- Integrating (a) and (b) to work, not as discrete concepts but, as one – through iteration/feedback [enhancing our intuition].
Possible tools for automatic recognition (a) include: face-recognition; voice-analysis; fingerprints; gait-analysis; body size/shape-analysis; age-estimation; breath-analysis; DNA; biometrics; odour; clothes/uniform/badges; the car/bike they drive/ride; any identifiable technology on/in their person; location/occupation/known habits; and association with colleagues/friends/family. As far as possible, the ideal would be to build much of this technology into a single device.
Each of these techniques is, at worst, a very real area of research in some stage of development – none are science fiction. Individually, they might be unavailable, inappropriate, unsuccessful or insufficient to produce a ‘perfect match’. However, together, they would combine to form a ‘personal fingerprint’ of the individual in different settings, in much the same way that identification services, such as Shazam, produce acoustic fingerprints for music under different conditions.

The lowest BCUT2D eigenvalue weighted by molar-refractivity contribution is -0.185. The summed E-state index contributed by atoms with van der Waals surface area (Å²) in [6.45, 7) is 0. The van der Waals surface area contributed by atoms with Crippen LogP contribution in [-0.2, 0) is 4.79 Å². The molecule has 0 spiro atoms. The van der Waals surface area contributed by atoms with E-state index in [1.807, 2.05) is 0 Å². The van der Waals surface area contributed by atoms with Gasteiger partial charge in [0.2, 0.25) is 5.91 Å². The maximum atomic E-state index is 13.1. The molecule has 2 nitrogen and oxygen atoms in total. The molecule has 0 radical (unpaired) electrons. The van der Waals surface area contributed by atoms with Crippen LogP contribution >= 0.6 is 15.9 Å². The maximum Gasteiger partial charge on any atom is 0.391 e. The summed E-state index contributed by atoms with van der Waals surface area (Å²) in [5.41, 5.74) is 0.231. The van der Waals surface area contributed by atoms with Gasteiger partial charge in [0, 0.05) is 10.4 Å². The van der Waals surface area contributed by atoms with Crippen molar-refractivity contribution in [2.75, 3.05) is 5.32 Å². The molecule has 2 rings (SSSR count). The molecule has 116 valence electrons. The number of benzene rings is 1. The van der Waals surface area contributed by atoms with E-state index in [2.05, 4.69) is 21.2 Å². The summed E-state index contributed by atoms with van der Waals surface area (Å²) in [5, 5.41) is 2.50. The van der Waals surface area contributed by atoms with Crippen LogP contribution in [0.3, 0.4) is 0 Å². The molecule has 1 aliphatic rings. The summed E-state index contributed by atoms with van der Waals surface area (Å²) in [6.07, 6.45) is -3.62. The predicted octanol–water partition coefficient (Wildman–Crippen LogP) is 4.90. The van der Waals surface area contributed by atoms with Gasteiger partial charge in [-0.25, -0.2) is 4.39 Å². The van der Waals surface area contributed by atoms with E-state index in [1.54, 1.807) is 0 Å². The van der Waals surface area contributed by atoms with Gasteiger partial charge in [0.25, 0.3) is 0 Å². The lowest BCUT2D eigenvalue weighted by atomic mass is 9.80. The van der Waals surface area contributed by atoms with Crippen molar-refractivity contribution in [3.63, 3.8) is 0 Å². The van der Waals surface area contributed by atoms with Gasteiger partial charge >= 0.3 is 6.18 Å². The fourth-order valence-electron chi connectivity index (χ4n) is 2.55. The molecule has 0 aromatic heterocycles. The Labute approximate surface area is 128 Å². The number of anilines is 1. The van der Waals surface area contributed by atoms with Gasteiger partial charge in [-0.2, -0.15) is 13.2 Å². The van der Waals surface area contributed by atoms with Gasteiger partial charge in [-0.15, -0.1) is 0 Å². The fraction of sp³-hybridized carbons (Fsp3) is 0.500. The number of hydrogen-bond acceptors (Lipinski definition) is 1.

The necessary improvements in semantics and data-mining (b) are on-going. They essentially involve the usual Holy Grail of intelligent searching, answering the question that wasn’t asked. “He’s on an early-morning train to London, on the day of a test match, wearing a red and yellow tie: scan ‘MCC’ comments on Facebook posts/check-ins?”